It was the ranking system more than the actual pay increase issue that was the problem. My opinion is that if you can honestly say that an employee exceeds your high expectations, the company should work hard to give that employee out-sized rewards. I say you focus 50% of your rewards on retaining your besttalent , who may only be 10% of your workers. The other 50% should be doled out to everyone in the middle, probably evenly. And the bottom 10% should just be fired.

Those “exceeders” are the ones that contribute the most to company productivity and success, by a huge factor. Note that the rewards I speak of may take the form of a merit increase, extra time off, interesting project assignments, etc. But they’re all “merit increases” in the sense that they reflect the meritorious performance of those individuals.

Greg Linden said...

Hi, Anonymous. The inherent problem is that you don't want Microsoft people competing against Microsoft people for higher compensation. The path to success should be to compete against other companies.

With merit compensation, Microsoft employees may see a path to success in competing against other people at Microsoft. It starts to look like a zero sum game; one way to increase your pay is to drag down those around you. That can be quite destructive.

With high but flat compensation, everyone at Microsoft is doing well. Rewards come only from helping Microsoft succeed against other companies, not from competiting against your own team.

Anonymous said...

I hear what you're saying, but disagree with your conclusion. Merit pay does not automatically create "internal competition". You seem to be conflating the general concept of getting paid more for your merit with Microsoft's specific (and bad) implementation where merit and pay are closelylinked. MSFT's old system that force ranks people against each other creates counter-productive behavior, where people focus more on their relative rank than on actually helping the group. However, merit pay and encouraging activities that help the overall company aren't mutually exclusive.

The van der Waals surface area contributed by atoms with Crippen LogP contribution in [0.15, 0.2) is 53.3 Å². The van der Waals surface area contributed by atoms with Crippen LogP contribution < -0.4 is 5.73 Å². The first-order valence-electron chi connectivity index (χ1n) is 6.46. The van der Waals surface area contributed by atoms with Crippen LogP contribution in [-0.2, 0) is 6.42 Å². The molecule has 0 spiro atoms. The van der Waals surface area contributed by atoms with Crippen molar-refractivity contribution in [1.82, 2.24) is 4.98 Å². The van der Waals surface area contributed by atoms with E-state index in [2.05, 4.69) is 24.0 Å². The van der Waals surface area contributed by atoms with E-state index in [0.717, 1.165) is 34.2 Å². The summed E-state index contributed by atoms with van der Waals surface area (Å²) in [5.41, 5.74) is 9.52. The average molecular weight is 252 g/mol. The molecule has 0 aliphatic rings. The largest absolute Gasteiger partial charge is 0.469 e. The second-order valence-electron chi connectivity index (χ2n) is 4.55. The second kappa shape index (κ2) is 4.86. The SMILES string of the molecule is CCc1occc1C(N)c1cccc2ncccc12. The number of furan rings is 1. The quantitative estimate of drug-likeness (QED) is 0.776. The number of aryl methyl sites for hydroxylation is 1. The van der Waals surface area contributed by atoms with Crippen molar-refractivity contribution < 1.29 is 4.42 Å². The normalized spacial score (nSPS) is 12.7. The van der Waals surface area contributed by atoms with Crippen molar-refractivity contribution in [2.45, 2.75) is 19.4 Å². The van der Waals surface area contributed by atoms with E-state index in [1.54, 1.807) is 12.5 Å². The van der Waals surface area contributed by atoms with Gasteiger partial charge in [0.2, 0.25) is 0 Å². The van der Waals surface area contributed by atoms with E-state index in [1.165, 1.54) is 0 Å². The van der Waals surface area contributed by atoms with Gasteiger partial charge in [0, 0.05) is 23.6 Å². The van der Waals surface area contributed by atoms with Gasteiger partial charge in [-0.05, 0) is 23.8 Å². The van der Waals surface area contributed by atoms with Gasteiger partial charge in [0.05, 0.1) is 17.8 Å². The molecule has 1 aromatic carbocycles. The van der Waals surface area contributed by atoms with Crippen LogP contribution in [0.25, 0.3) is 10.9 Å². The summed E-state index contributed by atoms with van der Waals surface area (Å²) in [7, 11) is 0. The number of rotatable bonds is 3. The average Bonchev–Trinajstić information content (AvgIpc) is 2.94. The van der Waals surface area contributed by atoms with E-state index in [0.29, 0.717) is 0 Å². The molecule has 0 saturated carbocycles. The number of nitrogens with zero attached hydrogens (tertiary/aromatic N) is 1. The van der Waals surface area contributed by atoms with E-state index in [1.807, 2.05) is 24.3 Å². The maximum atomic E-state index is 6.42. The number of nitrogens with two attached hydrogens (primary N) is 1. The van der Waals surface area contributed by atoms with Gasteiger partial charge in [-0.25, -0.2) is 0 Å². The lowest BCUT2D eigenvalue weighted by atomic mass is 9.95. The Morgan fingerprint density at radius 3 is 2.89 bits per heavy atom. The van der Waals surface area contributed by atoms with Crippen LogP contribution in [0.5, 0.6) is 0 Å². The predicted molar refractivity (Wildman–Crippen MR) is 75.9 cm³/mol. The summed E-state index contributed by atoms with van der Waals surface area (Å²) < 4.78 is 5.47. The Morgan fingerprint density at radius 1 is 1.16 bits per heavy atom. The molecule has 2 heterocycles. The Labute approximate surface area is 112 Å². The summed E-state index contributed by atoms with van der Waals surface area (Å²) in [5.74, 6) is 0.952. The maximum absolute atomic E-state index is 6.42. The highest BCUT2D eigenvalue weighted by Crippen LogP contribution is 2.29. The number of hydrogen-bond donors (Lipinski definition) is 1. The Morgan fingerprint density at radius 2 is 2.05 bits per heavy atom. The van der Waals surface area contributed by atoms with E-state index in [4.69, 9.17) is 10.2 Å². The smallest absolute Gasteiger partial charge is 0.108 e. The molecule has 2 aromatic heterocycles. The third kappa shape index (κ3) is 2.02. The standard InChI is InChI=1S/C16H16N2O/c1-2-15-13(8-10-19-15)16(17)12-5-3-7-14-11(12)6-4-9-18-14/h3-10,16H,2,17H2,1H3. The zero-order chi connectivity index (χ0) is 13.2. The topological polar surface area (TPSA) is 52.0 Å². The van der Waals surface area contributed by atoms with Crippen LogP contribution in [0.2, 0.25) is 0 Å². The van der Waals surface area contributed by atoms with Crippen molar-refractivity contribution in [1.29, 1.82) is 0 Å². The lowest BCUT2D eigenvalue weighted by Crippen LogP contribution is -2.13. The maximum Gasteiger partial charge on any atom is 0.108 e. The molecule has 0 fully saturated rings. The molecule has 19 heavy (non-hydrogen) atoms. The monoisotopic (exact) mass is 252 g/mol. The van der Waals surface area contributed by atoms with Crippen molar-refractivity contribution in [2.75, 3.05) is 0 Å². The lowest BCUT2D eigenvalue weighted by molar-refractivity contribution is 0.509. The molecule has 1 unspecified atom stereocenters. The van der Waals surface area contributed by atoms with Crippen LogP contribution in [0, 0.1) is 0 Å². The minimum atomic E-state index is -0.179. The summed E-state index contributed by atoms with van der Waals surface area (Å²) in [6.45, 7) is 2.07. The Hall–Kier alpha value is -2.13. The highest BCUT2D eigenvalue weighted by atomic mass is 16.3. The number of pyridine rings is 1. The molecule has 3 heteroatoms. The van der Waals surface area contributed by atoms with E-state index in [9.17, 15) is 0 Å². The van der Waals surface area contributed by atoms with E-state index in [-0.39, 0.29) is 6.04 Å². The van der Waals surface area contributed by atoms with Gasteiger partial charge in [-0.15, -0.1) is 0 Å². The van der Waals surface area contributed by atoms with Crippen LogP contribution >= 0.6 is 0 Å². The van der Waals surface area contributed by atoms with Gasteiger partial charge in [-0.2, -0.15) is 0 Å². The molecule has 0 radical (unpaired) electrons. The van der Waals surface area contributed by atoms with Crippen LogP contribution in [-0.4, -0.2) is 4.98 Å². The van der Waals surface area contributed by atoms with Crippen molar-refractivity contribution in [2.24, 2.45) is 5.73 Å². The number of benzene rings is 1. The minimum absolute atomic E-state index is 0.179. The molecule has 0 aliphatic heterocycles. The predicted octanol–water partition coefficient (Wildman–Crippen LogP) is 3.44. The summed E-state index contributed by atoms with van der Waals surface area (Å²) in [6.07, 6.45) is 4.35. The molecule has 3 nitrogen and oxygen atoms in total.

It's possible (and I've been in places like this) to have a merit pay system that ranks people on an absolute scale, so you can have more than one or two "top performers" who are rewarded in ways much larger than the "average performers". And, in rewarding everyone who performs at that top level, you show others that if they too, perform at the top level, they'll get those rewards as well. Roughly, this is how things work at GE.

I've also personally encountered "flat" systems that lead to declining interest in doing anything out of the ordinary. In fact, I've seen it force a downward trend in innovation and productivity over time, as people realize that there's not much difference in pay between being at the top and in the middle.

Anonymous said...

Also - an employee's positive/negative effect on the group, overall, can easily be worked into your performance review. That's what I do. Work in peer reviews as part of the cycle. Work in "overall contribution to the success of the department at the company" as part of the performance review. I could go on.

Fundamentally, I'd rewrite your second paragraph in the comment to be "With Microsoft's old force-rank/curve/3.0 system and the particulars of Microsoft's organizational structure and hiring practices, Microsoft employees focused more on competing against other Microsoft employees for their place on the ladder than moving Microsoft forward"

This is not an inherent part of merit pay/increase systems, but a situation created by bad management at Microsoft.